European Stocks Rebound Before U.S. Consumer, House Data
European stocks rose the most in three weeks as better-than-forecast U.S. consumer-confidence and housing data signaled the world’s largest economy has rebounded from the harsh winter.
EasyJet Plc gained 3.7 percent after forecasting that its loss may narrow in the six months through March. Luxottica Group SpA advanced 4 percent after saying it will design spectacles that use Google Inc.’s Glass technology. Baloise Holding AG (BALN) climbed 2.9 percent after the Swiss insurer unexpectedly increased its dividend.
The Stoxx Europe 600 Index added 1.3 percent to 328.57 at the close in London after yesterday falling the most in two weeks. World equities have regained $2.7 trillion since a low on Feb. 4 as economic data improved and concern dissipated that Russian President Vladimir Putin will seek territory beyond Crimea. Stocks have still lost $270 billion globally this year.
“It still feels like there are people who missed out and there is a lot of support for the market after down days,” said William Hobbs, the London-based head of equity strategy at Barclays Plc’s wealth-management unit. “The world is nowhere near fully invested. Global growth will kick in once the U.S. frees itself from a freezing cold winter and you want to own a slice of that. We expect synchronized and accelerating growth from most of the developed economies.”
In the U.S., the Conference Board’s consumer-confidence index rose to 82.3 this month, exceeding the median estimate of 78.5 in a survey of economists. Consumer spending accounts for about 70 percent of economic activity in the U.S. A separate release showed new house sales in America declined at a slower-than-expected rate last month after climbing in January to the highest level in a year.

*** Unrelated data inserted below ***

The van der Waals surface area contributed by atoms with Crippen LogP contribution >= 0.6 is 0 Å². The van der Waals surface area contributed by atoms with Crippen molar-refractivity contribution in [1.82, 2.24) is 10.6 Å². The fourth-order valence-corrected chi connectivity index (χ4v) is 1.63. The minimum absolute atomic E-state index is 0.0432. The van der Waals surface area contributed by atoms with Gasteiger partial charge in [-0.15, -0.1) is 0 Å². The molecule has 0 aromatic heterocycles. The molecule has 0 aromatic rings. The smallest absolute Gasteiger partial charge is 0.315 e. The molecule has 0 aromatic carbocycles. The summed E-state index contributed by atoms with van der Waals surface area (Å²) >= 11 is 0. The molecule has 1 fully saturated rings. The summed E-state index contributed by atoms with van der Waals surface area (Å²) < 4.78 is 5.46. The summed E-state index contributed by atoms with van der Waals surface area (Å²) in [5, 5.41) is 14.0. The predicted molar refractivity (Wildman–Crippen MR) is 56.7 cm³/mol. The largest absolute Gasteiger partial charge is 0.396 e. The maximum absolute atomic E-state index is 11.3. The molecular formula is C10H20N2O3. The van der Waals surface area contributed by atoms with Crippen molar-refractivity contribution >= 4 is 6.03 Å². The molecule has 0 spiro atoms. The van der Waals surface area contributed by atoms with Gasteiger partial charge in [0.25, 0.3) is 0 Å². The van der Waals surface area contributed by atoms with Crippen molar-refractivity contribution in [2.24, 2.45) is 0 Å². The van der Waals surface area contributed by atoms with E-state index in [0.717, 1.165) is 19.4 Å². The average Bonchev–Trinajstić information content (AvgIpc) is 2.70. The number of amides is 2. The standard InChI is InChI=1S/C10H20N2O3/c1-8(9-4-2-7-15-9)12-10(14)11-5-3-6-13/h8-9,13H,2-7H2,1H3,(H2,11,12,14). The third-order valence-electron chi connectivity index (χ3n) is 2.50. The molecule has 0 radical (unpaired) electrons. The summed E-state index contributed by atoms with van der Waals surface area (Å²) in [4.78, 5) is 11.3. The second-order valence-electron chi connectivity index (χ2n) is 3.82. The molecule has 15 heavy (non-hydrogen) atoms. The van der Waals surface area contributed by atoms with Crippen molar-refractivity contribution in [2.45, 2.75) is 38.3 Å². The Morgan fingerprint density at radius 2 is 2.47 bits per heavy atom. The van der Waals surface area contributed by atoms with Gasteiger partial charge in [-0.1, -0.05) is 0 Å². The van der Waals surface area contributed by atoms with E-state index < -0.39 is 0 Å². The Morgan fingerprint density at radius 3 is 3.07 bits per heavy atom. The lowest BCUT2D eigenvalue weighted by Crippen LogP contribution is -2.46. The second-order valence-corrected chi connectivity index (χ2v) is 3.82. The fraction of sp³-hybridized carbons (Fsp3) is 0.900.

German business confidence slipped this month, data showed. The Ifo institute’s business-climate index, based on a survey of executives, fell to 110.7 from 111.3 in February. That missed the 110.9 median economist estimate compiled by Bloomberg.
National benchmark indexes rose in every western-European market that opened today, except Iceland. France’s CAC 40 and Germany’s DAX both gained 1.6 percent. The U.K.’s FTSE 100 jumped 1.3 percent. Greece’s stock market was closed for the country’s Independence Day holiday.
EasyJet climbed 3.7 percent to 1,692 pence. The low-cost airline forecast a pretax loss for the first half of its financial year of 55 million pounds ($91 million) to 65 million pounds, narrower than its Jan. 23 prediction for a loss of as much as 90 million pounds.
Luxottica increased 4 percent to 40.50 euros. The world’s largest maker of glasses will design, develop and sell spectacles that use Google Glass technology, according to a joint statement late yesterday. Google Glass combines a small screen, camera and audio on a device worn at eye level. Luxottica owns the Ray-Ban and Oakley brands.
Baloise climbed 2.9 percent to 112.30 Swiss francs after saying it plans to increase its payout to 4.75 francs ($5.37), more than the Bloomberg dividend forecast of 4.50 francs. The 151-year-old insurer also reported profit that climbed 3.7 percent to 453 million francs last year, missing the 467.8 million-franc average analyst projection compiled by Bloomberg.
A gauge of European mining stocks rallied 2.6 percent. Anglo American Plc increased 4 percent to 1,498 pence as workers at its largest copper mine in Chile returned to work following violent protests yesterday. The company said that normal activity will resume at Los Bronces today as it evaluates the damage to the facility.
Kingfisher Plc (KGF) gained 6 percent to 430.8 pence after saying adjusted pretax profit advanced 4.1 percent to 744 million pounds, more than the 730.2 million-pound average analyst projection compiled by Bloomberg. The British home-improvement chain also said it would return about 200 million pounds to shareholders during its 2015 financial year.
PostNL NV (PNL) rallied 5.7 percent to 3.25 euros, its biggest gain in four months. JPMorgan Chase & Co. upgraded its rating on the Dutch postal company to overweight, similar to a buy recommendation, from neutral, saying the stock has fallen too far since its fourth-quarter results announcement. PostNL dropped 28 percent from Feb. 23 through yesterday.
Royal Mail Plc lost 3.2 percent to 565.5 pence. Britain’s postal service said plans to cut about 1,600 jobs will contribute to a 100 million-pound charge for its 2014 financial year. The company forecast total restructuring costs for the year ending this month of about 230 million pounds, more than its Nov. 27 projection of 160 million pounds.
Leoni AG slid 3.4 percent to 49.36 euros after the maker of industrial cables forecast earnings before interest and taxes of at least 200 million euros this year. Analysts had predicted Ebit of 226 million euros.
To contact the editors responsible for this story: Cecile Vannucci at email@example.com Will Hadfield, Alan Soughley